Wes Anderson is one my favorite directors. His films combine quirky characters and deapan humor, but in mostly modern settings. Despite all the comedy, whimsicality, and unpredictability, there is always a subtle emotional streak that lingers underneath. Arguably, I think he has reached his zenith with his 2014 masterwork, The Grand Budapest Hotel, which on the surface seems like a mystery, but oddly enough, it also confronts a very dark side of 20th century European history that was mostly swept under the rug.
The film stars Ralph Fiennes as head concierge Gustave H., who tries to keep everything afloat at the famed Grand Budapest Hotel, a 1930s ski resort, where he becomes a mentor and friend to Zero (Tony Revolori), a junior lobby boy. Gustave sees himself as a lothario, who provides first-class service to his guests, especially the sexual needs of many of the elderly women who stay there. When Madame D. (Tilda Swinton), one of his many lovers, dies under mysterious circumstances, he's immedidately the prime suspect.
In typical Anderson fashion, the story takes many twists and turns, where many of the supporting players, including Saoirse Ronan, Jeff Goldblum, Willem Dafoe, Harvey Keitel, Adrian Brody, Edward Norton, and Bill Murray, overwhelm the main plot of the film, with pure eccentricity and color, that you forget what the film is supposed to be about. Sometimes, those sidesteps tend to put off many viewers, but nevertheless, you always know that Anderson is complete control of his cinematic world. In this case, for my opinion, Anderson's oeuvre is much needed, as a refreshing step away from Hollywood's usual overbaked, cookie-cutter entertainment.
As with Criterion's previous releases and typically outstanding care of Anderson's work, the new edition of Grand Budapest, is definitely no exception, containing worthwhile supplements such as a new commentary with Anderson, Goldblum, filmmaker Roman Coppola, and critic Kent Jones; a new making-of documentary; new interviews with the cast and crew; video essays from 2015 and 2020 by critic Matt Zoller Seitz and film scholar David Bordwell; behind-the-scenes, special effects, and test footage; and a trailer. It also includes an essay from 2014 by critic Richard Brody, collectible poster, and on the Blu-ray only, excerpts from an additional piece by Brody, an 1880 essay on European hotel portiers by Mark Twain, and other memorabilia. This is obviously another big recommendation from me, especially if you love Anderson and his unique cinema.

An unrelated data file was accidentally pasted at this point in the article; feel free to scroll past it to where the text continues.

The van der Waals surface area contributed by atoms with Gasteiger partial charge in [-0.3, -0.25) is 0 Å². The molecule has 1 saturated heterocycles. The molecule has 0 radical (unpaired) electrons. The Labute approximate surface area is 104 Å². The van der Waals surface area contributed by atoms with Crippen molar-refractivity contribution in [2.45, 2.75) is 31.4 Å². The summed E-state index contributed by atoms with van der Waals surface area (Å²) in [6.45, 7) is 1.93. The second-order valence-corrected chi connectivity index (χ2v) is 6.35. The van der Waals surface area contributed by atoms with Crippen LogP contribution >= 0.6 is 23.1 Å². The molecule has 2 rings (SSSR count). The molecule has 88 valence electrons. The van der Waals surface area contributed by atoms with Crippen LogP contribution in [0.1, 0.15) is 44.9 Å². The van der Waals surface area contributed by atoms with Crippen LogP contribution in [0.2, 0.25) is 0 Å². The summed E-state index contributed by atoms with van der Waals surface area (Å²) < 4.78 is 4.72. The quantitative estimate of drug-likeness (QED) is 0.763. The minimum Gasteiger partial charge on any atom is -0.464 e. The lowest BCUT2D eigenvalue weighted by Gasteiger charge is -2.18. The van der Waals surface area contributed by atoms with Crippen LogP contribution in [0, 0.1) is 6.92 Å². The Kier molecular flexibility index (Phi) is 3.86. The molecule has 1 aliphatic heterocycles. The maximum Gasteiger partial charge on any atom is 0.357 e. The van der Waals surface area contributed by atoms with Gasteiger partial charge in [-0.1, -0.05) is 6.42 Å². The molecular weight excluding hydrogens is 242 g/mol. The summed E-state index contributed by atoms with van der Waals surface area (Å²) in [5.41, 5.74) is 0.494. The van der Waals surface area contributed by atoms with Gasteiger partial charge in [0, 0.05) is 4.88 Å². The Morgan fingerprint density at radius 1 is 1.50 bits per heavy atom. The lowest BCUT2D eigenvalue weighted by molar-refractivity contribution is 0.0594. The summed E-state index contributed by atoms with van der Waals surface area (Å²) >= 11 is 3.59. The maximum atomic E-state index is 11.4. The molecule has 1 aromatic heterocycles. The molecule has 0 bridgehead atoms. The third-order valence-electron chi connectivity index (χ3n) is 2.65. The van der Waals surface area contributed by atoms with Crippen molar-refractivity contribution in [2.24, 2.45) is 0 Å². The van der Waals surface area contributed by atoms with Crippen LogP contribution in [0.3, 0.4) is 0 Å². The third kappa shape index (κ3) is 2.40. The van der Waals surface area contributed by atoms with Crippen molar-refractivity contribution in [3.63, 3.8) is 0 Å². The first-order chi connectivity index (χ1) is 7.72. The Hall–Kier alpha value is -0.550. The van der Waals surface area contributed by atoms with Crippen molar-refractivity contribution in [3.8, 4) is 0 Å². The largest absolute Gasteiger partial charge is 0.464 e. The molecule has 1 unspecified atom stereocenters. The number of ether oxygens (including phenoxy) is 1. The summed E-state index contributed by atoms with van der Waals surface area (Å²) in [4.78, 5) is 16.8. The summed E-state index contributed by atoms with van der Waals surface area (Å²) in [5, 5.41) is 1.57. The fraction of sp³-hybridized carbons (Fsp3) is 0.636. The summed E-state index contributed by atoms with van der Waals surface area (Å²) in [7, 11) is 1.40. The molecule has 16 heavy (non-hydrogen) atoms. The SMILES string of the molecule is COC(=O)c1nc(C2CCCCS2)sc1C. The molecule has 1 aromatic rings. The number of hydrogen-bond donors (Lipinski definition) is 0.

Other notable releases:
Me and You and Everyone We Know (Criterion): Written and directed by Miranda July, this film stars July as a struggling artist who uses her talents to conjure up dreams and objects of desire. John Hawkes is one of those desires, as he plays a newly single father of two boys who wants amazing things, but panics when he encounters her. But in this world, they both realize that the mundane and typical can sometimes bring about magical events and newfound love.
Billy Liar: The great Tom Courtenay stars as a young, freewheeling clerk in Northern England, who lives in his own fantasy world beyond his drab surroundings and makes bad decisions that eventually alienate his friends and family. The beautiful Julie Christie co-stars as the woman who could help him make his dreams come true. Read my review.
Sweet Bird of Youth: Film icon Paul Newman stars in this adaptation of Tennessee Williams' play about Chance Wayne, a drifter who returns to his hometown after trying to make it big as an actor. Tagging along is faded film star Alexandra Del Lago (the legendary Geraldine Page). While trying to help her get a screen test, he reconnects with his former girlfriend (Shirley Knight), the daughter of the local politican, who forced him to leave town years ago.
The Europeans: The great Lee Remick stars as the Countess Eugenia in this adaptation of the Henry James' novel as an American expatriate, who along with her brother Robert, have been raised mostly in Europe. They have successfully lived well and have returned to see their relatives to take advantage of their wealth by trying to contract a marriage with one of their cousins. Eventually, things don't always come to past as Eugenia ends up not fairing as well Robert does.